There were several other guests at the panel who discussed future plans and hopes for the scholar community, as well as upcoming events. One guest was Sonia Lupher, a visiting lecturer in the film and media studies department, who talked about the Final Girls Berlin Film Festival. Lupher, who is the organizer of the event, said curators and directors of the films being showcased will join the Honors College for a Q&A session on Nov. 9.
The Honors College also hosted an event Tuesday with Kraus, author of the new book “The Living Dead,” a posthumous collaboration with Romero. Kraus has authored fiction for all ages and has worked with the likes of Guillermo del Toro.
The moderators, Rubin and Adam Hart, a visiting lecturer at Pitt, asked Kraus some of their own questions as well as audience questions. Kraus discussed his process of meeting with Romero’s wife and manager, Suzanne Romero, and making use of the archive to complete “The Living Dead,” an unfinished manuscript of Romero’s.
Kraus also talked about the papers he donated to the archive, which include draft versions of his early books and works such as a “Nightmare on Elm Street” fan fiction.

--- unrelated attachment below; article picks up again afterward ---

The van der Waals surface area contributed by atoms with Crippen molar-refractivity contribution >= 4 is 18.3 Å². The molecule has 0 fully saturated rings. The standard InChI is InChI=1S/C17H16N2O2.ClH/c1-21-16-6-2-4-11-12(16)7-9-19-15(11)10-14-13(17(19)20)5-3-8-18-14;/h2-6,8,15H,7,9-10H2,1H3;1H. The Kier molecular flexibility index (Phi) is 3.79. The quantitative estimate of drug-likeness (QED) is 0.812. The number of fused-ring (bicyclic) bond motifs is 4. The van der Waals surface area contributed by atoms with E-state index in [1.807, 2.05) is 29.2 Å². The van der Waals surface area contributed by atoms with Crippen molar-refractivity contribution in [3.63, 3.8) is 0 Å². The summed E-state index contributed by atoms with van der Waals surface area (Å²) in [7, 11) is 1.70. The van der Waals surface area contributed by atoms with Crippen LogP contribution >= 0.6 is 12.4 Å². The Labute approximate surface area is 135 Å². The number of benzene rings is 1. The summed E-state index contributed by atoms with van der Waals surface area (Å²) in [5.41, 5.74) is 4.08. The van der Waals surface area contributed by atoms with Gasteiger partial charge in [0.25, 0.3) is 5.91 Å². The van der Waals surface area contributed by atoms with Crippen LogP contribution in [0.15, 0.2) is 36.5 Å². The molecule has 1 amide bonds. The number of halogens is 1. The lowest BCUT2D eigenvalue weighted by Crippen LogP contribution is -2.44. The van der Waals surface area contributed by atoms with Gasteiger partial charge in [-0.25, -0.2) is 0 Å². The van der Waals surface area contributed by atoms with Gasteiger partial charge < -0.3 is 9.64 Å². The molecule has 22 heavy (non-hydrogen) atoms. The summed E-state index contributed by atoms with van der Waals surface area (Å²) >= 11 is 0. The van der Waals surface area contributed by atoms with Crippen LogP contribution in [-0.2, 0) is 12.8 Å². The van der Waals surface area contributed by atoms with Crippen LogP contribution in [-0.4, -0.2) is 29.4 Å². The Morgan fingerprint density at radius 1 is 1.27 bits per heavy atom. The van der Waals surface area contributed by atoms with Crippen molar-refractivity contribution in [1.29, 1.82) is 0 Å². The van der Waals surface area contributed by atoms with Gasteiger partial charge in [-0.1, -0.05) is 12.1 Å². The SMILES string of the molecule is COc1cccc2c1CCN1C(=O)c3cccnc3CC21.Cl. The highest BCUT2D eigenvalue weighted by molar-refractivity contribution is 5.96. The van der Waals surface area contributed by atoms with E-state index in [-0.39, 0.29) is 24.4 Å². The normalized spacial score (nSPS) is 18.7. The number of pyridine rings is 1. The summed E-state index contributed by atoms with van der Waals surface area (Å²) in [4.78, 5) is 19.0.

According to Kraus, horror as a genre is capable of leading to social change because it’s on the edges of society.
“The horror genre is a quintessentially fringe genre, and I think changes in society always happen at the fringe first and then work inwards,” Kraus said. “So horror is of all genres, is the one that’s most likely to lead when it comes to social change.”
Kraus also said Romero’s works especially highlighted this, and Romero’s works highlighted social issues before anyone else.
“His movies always felt like predictions from the future. He always dealt with issues seemingly years before anyone else did,” Kraus said. “He was a real bellwether of what issues America would be dealing with next.”